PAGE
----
Little Raven (Arapaho leader)
Little Raven, some time between 1868 and 1874
|Southern Arapaho leader|
Platte River, Nebraska
Cantonment (present-day Blaine County, Oklahoma)
|Known for||negotiated peace between tribes, secured rights to Cheyenne-Arapaho Reservation|
Little Raven, also known as Hosa (Young Crow), (born ca. 1810 — died 1889) was from about 1855 until his death in 1889 a principal chief of the Southern Arapaho Indians. He negotiated peace between the Southern Arapaho and Cheyenne and the Comanche, Kiowa, and Plains Apache. He also secured rights to the Cheyenne-Arapaho Reservation in Indian Territory.
Little Raven was born on the central Great Plains around 1810, perhaps along the Platte River in present-day Nebraska. He became a progressive leader known for his stately appearance and oratorical skills. In 1840 he mediated peace between the Southern Arapaho and Cheyenne and the Kiowa, Comanche, and Plains Apache. To aid his tribe's subsistence, in 1857 he sought agricultural tools and instruction from the United States government.
After the Pike's Peak Gold Rush of 1858 brought thousands of white miners to dig gold out of the Indians' land, the miners built a large village called Denver. Little Raven (as well as his neighboring chief, Chief Niwot) visited the Denver gold camp and welcomed the white settlers, maintaining a stance of peaceful coexistence with the whites. But, he expressed the hope that they would not stay after they had found all the yellow metal that they needed. The white settlers not only stayed, but thousands more of them came. While in Denver, Little Raven learned some of the white man's ways, such as how to smoke cigars and eat meat with utensils. The Arapaho chiefs were so welcoming that the newcomers named the first county in the territory after the tribe, as well as streets in both Denver and Boulder.
Along with six chiefs of the Southern Cheyenne and three others of the Arapaho, Little Raven signed the Fort Wise Treaty on 18 February 1861, but he became frustrated when whites failed to comply with the agreement. In 1863 he toured Washington, D.C.. During the summer of 1864 Little Raven took care to keep his band of Arapaho south of the Platte River and to avoid white soldiers and buffalo hunters by avoiding forts, trails and settlements.
1864 saw Little Raven's disappointment with the United States turn to anger following the Sand Creek massacre. Little Raven and his band of Arapaho survived the massacre because they had camped far away from the other Cheyenne and Arapaho. Still, Little Raven sought peace in the form of the Little Arkansas Treaty on 17 October 1865, and when this treaty was broken less than eighteen months later, he accepted the Medicine Lodge Treaty on 28 October 1867. He would not sign it until the Cheyennes had signed it. The treaty allotted the Southern Arapaho a reservation between the Arkansas and Cimarron rivers in Indian Territory (present-day Oklahoma).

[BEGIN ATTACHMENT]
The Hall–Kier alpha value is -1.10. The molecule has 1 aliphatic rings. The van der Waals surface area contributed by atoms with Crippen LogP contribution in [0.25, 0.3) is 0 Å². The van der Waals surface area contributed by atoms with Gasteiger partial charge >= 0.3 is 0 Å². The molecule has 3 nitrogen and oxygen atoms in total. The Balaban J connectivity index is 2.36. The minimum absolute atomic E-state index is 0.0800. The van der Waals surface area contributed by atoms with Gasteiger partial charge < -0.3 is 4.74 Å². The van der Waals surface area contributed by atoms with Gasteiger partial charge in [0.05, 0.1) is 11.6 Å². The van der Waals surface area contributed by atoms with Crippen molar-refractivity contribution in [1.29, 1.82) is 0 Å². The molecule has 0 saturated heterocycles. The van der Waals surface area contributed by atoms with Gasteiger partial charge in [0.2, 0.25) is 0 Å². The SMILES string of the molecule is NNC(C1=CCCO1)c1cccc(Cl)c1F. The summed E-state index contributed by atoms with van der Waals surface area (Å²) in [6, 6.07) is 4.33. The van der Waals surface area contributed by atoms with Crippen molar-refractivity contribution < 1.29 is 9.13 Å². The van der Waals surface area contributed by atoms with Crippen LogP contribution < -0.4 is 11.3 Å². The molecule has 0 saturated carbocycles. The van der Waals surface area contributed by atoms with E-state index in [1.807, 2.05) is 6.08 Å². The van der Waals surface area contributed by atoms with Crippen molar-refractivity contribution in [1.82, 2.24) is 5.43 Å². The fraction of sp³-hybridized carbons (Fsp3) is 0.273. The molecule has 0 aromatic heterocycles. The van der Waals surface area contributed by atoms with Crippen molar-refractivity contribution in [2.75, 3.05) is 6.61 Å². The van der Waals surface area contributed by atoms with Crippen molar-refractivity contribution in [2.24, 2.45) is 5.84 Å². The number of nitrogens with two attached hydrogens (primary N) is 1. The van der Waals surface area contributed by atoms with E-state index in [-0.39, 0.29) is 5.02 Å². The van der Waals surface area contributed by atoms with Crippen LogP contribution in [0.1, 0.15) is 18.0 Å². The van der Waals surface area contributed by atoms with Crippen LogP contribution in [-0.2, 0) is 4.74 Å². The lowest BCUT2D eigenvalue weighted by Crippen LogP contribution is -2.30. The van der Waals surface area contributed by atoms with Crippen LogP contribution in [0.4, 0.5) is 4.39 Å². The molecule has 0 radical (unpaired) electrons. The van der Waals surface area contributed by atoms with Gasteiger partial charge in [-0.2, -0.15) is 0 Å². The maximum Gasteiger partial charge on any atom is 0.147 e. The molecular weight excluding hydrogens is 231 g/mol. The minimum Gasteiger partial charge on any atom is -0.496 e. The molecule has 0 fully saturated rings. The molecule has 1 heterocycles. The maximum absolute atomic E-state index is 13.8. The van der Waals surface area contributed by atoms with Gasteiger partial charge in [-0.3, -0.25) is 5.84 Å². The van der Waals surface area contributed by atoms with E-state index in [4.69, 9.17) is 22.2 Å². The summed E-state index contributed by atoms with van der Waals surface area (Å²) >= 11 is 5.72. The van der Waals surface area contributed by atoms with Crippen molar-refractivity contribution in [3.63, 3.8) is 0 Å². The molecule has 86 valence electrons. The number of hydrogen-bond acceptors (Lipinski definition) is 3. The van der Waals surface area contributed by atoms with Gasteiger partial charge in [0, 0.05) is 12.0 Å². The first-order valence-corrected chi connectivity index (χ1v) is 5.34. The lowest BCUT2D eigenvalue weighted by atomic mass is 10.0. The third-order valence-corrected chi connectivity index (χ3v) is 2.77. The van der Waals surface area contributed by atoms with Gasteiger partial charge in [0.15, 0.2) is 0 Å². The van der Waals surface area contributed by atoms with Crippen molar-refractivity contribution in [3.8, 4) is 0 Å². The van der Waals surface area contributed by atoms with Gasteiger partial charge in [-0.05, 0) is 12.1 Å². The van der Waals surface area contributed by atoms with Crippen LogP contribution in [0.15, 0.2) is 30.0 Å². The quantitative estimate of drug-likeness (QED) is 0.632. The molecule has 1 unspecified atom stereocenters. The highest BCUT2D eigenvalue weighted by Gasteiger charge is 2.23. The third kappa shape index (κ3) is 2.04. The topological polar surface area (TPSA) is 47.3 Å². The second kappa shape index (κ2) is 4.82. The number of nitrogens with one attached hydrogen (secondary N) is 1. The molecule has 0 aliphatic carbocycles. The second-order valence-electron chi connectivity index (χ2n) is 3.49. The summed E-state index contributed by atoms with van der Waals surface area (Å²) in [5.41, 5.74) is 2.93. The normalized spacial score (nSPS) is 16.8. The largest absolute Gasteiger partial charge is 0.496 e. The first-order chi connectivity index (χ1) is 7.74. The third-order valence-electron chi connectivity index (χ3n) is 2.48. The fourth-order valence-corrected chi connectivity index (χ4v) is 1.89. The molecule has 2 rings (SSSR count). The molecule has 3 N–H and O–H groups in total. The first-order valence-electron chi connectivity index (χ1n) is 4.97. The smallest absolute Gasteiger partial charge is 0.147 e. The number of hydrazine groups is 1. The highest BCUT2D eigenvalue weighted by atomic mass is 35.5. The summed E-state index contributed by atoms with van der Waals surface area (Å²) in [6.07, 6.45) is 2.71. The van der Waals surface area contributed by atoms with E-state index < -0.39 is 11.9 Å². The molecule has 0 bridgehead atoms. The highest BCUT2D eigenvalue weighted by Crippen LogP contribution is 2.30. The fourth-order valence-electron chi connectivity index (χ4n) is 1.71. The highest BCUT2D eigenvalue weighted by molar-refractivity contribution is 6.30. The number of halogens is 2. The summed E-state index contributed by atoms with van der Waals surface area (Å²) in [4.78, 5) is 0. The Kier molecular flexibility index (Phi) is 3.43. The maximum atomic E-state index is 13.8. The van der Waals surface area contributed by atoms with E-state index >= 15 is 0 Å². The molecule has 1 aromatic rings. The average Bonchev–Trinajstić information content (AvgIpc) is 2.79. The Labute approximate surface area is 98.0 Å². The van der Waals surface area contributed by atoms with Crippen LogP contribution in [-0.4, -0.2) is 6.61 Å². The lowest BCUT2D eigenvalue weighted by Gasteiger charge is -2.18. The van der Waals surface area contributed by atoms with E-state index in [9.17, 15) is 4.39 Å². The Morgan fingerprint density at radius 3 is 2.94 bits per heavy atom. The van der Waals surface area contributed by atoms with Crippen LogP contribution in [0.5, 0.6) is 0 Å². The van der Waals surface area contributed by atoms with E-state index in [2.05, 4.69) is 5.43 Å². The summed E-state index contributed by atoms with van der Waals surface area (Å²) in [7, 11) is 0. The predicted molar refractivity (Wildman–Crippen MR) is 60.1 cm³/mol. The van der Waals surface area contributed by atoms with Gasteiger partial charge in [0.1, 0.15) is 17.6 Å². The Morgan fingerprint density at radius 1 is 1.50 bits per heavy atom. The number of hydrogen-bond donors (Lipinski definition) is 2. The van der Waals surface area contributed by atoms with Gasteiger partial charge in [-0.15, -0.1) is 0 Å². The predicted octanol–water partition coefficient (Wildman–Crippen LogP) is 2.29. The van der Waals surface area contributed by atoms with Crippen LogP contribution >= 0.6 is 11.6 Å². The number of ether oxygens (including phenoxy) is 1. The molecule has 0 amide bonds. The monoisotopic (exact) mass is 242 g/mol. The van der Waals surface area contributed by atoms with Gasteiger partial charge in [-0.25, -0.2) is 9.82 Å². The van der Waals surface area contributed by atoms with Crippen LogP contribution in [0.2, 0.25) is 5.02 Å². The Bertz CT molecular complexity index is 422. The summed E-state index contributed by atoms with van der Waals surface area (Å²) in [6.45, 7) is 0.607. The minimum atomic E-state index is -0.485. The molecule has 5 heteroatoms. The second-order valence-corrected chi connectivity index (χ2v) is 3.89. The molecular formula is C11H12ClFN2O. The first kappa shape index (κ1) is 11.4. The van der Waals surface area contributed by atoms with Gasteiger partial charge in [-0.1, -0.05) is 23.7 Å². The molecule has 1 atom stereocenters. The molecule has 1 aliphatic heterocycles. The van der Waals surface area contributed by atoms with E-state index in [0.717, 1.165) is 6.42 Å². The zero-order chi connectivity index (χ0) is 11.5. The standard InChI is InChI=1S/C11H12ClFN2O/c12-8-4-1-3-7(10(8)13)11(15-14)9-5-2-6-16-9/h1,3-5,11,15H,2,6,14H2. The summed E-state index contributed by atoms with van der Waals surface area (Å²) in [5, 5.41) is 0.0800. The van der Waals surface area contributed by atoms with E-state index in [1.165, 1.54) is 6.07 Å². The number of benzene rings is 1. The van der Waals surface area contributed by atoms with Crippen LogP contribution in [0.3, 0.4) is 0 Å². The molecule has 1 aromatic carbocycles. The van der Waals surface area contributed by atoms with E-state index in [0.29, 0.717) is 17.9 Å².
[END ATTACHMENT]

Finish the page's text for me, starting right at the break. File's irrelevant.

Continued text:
Following the Battle of the Washita on 27 November 1868, Little Raven led the Southern Arapaho to Fort Sill for protection. Then the Southern Arapaho and Southern Cheyenne were granted a reservation in western Indian Territory. Little Raven again toured Washington, D.C., and other Eastern cities, in 1871. He spoke before a large audience at the Cooper Union for the Advancement of Science and Art in New York City. President Ulysses S. Grant even offered him a peace medal, but Little Raven declined, saying that he had no peace talk to make because he had never been at war with whites. Little Raven influenced the Southern Arapaho to remain neutral during the Red River War of 1874-75.
|“||I would like to shake hands with the white men, but I am afraid they do not want peace with us.||”|
|“||It will be a very hard thing to leave the country that God gave us. Our friends are buried there, and we hate to leave these grounds.... There is something strong for us — that fool band of soldiers that cleared out our lodges and killed our women and children. This is hard on us. There at Sand Creek — White Antelope and many other chiefs lie there; our women and children lie there. Our lodges were destroyed there, and our horses were taken from us there, and I do not feel disposed to go right off to a new country and leave them.||”|
- Brown, Dee (1970). Bury My Heart at Wounded Knee. New York: Holt, Rinehart & Winston. ISBN 0-330-23219-3.
- Hans, Frederic Malon (1907). The Great Sioux Nation, p. 266.
- May, Jon D. Little Raven (ca. 1810-1889). Oklahoma Historical Society's Encyclopedia of Oklahoma History & Culture. (accessed 2 July 2012)
- Brown 1970, p. 68.
- Brown 1970, p. 70.
- Stokols, Eli. "The stories behind Denver street Names". KDVR Fox 31. Retrieved 8 May 2013.
- Brown 1970, p. 77.
- Brown 1970, p. 100.
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